6 Awkward Mistakes By English Learners

English Teacher
Photograph By US Department Of Education//Flickr

As a teacher of English as a foreign language, you’ll probably be thrown in to a bunch of embarrassing situations, most of which will be more awkward for you than for your students. Often, the main thought going through your head will be, “do I carry on with the lesson, or laugh in this child’s face?”

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1. “I come. He comes. I am coming.”

Ah, the verb “to come” is always a joy to teach. There aren’t many things more awkward than standing at the front of a class and saying: “Repeat after me. I am coming.” If you are a lover of awkwardness you can escalate it by eliciting: “She is coming, she comes, she came.” But don’t say I didn’t give you fair warning when the head teacher walks in as your class is enthusiastically chanting: “We are coming!”

2. “The teacher makes me love.”

Some students find it difficult to differentiate between the sounds “v” and “gh”. When you crack jokes as a teacher you’ll often have kids laughing and telling each other, “the teacher makes me love.” That’s not desirable when you want to make a good impression and they go home to tell their parents.

3. “I doed my homework.”

I’m sorry, you what? It’s made better if you are fortunate enough to teach a child with a stutter: “I do-doed my homework.” Oh yes, the many irregular verbs in the English language are difficult for a foreign learner to master which leads to confusion and joy as they try to say: “I ranned to school,” or “I buyed a sandwich.”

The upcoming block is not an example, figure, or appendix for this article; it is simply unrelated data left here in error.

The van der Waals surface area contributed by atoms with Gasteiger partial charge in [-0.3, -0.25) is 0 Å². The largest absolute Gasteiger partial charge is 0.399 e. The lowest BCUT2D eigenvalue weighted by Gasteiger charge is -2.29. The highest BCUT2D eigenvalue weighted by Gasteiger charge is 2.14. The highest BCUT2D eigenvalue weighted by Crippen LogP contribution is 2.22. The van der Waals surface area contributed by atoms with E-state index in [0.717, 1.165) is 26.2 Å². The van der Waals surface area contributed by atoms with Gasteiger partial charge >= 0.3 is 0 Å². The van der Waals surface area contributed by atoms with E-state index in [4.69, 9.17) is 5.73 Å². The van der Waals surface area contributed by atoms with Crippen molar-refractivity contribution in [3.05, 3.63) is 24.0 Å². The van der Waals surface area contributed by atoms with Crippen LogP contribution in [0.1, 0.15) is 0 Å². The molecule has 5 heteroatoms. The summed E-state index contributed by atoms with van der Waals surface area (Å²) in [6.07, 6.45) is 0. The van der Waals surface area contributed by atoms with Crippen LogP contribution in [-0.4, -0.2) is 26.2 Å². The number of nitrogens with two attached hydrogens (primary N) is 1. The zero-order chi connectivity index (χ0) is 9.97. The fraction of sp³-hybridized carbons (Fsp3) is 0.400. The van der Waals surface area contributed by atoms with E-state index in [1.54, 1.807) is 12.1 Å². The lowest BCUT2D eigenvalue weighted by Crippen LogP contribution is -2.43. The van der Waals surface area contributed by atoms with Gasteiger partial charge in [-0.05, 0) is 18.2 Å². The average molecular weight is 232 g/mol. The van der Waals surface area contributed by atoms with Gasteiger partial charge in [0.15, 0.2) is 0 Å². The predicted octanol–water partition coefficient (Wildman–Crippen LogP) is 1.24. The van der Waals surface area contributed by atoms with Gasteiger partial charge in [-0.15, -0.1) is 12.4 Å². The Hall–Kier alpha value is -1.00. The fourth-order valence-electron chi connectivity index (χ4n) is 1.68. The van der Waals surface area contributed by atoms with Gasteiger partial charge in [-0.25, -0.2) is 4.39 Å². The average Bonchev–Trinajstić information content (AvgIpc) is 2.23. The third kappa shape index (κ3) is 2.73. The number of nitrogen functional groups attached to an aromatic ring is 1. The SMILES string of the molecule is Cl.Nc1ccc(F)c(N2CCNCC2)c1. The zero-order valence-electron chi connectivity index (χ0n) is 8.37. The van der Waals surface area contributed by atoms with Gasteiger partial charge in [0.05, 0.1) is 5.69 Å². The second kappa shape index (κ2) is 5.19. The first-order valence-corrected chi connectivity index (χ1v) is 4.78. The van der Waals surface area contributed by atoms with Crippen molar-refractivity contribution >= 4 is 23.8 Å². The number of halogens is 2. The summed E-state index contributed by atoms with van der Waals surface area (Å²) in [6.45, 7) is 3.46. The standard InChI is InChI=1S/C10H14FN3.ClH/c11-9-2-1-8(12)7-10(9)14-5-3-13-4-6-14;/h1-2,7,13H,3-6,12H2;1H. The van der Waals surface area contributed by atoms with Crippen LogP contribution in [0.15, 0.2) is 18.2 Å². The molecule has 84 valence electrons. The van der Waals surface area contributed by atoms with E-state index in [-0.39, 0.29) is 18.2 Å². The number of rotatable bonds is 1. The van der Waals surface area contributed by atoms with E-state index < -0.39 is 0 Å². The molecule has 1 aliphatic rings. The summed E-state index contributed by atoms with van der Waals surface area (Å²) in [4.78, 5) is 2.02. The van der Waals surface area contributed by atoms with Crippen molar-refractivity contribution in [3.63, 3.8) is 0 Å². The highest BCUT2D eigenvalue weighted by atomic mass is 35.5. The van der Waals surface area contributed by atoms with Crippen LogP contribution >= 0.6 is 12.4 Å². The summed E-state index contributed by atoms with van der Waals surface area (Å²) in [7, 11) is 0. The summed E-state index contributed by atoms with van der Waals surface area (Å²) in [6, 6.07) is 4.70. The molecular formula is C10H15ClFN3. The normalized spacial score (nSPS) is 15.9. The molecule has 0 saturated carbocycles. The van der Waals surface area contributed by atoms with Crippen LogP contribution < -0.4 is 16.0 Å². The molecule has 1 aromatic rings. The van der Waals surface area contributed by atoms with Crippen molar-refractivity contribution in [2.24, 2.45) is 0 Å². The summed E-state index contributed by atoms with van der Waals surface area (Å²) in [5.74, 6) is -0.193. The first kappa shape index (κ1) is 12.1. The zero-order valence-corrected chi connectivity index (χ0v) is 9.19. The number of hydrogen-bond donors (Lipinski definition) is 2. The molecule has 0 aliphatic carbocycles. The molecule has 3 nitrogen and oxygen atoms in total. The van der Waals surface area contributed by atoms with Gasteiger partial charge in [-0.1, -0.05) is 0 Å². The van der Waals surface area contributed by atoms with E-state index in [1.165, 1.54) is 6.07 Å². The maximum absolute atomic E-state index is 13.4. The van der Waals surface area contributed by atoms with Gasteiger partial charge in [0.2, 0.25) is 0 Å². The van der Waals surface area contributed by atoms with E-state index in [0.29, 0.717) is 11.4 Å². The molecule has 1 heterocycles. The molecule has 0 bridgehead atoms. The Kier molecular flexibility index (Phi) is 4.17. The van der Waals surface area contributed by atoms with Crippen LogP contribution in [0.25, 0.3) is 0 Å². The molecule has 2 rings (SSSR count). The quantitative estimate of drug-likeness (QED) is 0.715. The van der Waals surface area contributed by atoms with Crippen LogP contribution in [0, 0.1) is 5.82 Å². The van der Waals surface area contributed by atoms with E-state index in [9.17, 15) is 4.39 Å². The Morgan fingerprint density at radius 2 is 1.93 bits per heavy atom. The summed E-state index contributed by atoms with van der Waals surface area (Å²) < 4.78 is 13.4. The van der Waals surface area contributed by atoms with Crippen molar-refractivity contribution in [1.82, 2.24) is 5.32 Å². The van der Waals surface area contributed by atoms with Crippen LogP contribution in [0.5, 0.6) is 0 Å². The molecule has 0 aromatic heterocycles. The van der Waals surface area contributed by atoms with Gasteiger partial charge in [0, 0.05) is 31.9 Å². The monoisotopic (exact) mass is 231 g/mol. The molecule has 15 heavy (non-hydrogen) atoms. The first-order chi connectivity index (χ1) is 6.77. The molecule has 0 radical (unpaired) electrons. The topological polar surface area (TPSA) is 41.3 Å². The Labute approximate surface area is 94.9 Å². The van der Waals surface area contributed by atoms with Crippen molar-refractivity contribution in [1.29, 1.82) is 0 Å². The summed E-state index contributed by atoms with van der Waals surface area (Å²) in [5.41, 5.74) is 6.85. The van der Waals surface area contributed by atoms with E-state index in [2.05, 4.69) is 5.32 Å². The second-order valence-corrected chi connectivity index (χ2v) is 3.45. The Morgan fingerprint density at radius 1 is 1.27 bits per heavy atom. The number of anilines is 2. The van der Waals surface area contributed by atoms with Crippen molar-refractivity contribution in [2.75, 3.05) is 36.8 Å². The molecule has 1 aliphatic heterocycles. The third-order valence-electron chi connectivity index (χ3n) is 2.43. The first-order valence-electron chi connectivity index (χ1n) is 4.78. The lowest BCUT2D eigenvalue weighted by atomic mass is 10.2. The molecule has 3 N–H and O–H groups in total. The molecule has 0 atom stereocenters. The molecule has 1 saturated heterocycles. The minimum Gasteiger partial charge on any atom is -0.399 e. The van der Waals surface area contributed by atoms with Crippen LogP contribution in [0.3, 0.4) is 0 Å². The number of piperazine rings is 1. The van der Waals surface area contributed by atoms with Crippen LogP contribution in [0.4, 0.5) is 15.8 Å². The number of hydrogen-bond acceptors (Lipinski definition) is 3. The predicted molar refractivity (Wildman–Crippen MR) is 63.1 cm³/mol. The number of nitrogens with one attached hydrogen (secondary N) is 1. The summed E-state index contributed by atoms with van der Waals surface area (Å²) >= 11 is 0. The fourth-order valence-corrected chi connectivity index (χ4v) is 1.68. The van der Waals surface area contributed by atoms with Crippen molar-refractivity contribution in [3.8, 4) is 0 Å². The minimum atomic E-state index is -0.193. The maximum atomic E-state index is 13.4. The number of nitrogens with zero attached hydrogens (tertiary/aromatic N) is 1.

4. “I be Johnny.”

Is there a pirate in the class? This happens most frequently in Russia where the verb “to be” is omitted for the present tense, meaning that directly translated a Russian says: “I Johnny.” On first glance, that feels rather cave-manish but the language is fascinating because it’s full of altered endings rather than extra words. For an added bonus, before the student says the phrase correctly, see if you can run them through: “I is Johnny,” and “I are Johnny.”

5. “Why do you cry Willy, why Willy why?”

It’s an interesting exercise to teach students the “W” sound. Not an exercise I personally enjoy as a teacher, but it sure is tonnes of awkward as you patiently wait for the student to stumble his way through ‘willies’ and ‘whys’.

6. “When I go out, I like to have cock.”

Without any doubt, this is the best mistake a student could ever stutter. There are a few words in the English language which seem innocent until uttered with an accent; like ‘coke’.  Another of these great mispronunciations may lead to a child saying: “When I go on holiday, I like to sit on the bitch.”

 

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